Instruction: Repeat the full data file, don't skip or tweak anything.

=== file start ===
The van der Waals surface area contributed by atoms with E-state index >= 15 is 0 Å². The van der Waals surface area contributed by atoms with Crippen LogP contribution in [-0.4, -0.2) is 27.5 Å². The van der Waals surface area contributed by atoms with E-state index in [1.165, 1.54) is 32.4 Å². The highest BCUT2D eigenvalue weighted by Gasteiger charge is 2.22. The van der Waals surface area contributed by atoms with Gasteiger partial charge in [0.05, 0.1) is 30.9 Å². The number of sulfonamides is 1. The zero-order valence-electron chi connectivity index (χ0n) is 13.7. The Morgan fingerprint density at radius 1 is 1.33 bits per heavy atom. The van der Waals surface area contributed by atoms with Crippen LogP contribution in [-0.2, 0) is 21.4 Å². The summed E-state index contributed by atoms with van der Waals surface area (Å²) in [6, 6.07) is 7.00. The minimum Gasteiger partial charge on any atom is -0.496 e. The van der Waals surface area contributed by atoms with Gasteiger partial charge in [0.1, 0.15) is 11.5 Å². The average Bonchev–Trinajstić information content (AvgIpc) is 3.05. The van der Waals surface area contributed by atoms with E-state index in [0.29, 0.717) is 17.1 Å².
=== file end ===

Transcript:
The van der Waals surface area contributed by atoms with E-state index >= 15 is 0 Å². The van der Waals surface area contributed by atoms with Crippen LogP contribution in [-0.4, -0.2) is 27.5 Å². The van der Waals surface area contributed by atoms with E-state index in [1.165, 1.54) is 32.4 Å². The highest BCUT2D eigenvalue weighted by Gasteiger charge is 2.22. The van der Waals surface area contributed by atoms with Gasteiger partial charge in [0.05, 0.1) is 30.9 Å². The number of sulfonamides is 1. The zero-order valence-electron chi connectivity index (χ0n) is 13.7. The Morgan fingerprint density at radius 1 is 1.33 bits per heavy atom. The van der Waals surface area contributed by atoms with Crippen LogP contribution in [-0.2, 0) is 21.4 Å². The summed E-state index contributed by atoms with van der Waals surface area (Å²) in [6, 6.07) is 7.00. The minimum Gasteiger partial charge on any atom is -0.496 e. The van der Waals surface area contributed by atoms with Gasteiger partial charge in [0.1, 0.15) is 11.5 Å². The average Bonchev–Trinajstić information content (AvgIpc) is 3.05. The van der Waals surface area contributed by atoms with E-state index in [0.29, 0.717) is 17.1 Å².